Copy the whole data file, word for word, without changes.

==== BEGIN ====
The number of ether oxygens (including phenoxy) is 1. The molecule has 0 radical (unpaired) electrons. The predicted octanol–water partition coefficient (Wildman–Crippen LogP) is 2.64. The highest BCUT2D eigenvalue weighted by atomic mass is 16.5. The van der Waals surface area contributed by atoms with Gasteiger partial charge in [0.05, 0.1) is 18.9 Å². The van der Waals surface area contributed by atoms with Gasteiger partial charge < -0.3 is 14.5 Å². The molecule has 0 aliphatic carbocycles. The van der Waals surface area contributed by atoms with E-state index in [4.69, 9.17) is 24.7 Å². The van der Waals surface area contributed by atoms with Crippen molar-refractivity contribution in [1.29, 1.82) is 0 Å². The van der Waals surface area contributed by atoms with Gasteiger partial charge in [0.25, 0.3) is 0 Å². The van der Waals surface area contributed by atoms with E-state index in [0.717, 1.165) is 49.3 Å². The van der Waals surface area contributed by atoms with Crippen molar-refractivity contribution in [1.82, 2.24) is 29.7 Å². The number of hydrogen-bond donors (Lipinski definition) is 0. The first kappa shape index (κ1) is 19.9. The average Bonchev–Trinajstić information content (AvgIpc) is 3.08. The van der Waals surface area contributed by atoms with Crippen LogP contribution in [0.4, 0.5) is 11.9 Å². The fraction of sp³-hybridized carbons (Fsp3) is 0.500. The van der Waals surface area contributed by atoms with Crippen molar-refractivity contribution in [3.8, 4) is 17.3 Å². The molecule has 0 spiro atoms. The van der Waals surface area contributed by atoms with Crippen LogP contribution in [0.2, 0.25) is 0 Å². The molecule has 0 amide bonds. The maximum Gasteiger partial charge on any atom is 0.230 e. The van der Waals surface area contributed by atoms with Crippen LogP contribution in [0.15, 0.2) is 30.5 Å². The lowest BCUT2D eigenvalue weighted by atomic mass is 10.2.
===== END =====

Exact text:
The number of ether oxygens (including phenoxy) is 1. The molecule has 0 radical (unpaired) electrons. The predicted octanol–water partition coefficient (Wildman–Crippen LogP) is 2.64. The highest BCUT2D eigenvalue weighted by atomic mass is 16.5. The van der Waals surface area contributed by atoms with Gasteiger partial charge in [0.05, 0.1) is 18.9 Å². The van der Waals surface area contributed by atoms with Gasteiger partial charge < -0.3 is 14.5 Å². The molecule has 0 aliphatic carbocycles. The van der Waals surface area contributed by atoms with E-state index in [4.69, 9.17) is 24.7 Å². The van der Waals surface area contributed by atoms with Crippen molar-refractivity contribution in [1.29, 1.82) is 0 Å². The van der Waals surface area contributed by atoms with Gasteiger partial charge in [0.25, 0.3) is 0 Å². The van der Waals surface area contributed by atoms with E-state index in [0.717, 1.165) is 49.3 Å². The van der Waals surface area contributed by atoms with Crippen molar-refractivity contribution in [1.82, 2.24) is 29.7 Å². The number of hydrogen-bond donors (Lipinski definition) is 0. The first kappa shape index (κ1) is 19.9. The average Bonchev–Trinajstić information content (AvgIpc) is 3.08. The van der Waals surface area contributed by atoms with Crippen LogP contribution in [0.4, 0.5) is 11.9 Å². The fraction of sp³-hybridized carbons (Fsp3) is 0.500. The van der Waals surface area contributed by atoms with Crippen molar-refractivity contribution in [3.8, 4) is 17.3 Å². The molecule has 0 spiro atoms. The van der Waals surface area contributed by atoms with Crippen LogP contribution in [0.2, 0.25) is 0 Å². The molecule has 0 amide bonds. The maximum Gasteiger partial charge on any atom is 0.230 e. The van der Waals surface area contributed by atoms with Crippen LogP contribution in [0.15, 0.2) is 30.5 Å². The lowest BCUT2D eigenvalue weighted by atomic mass is 10.2.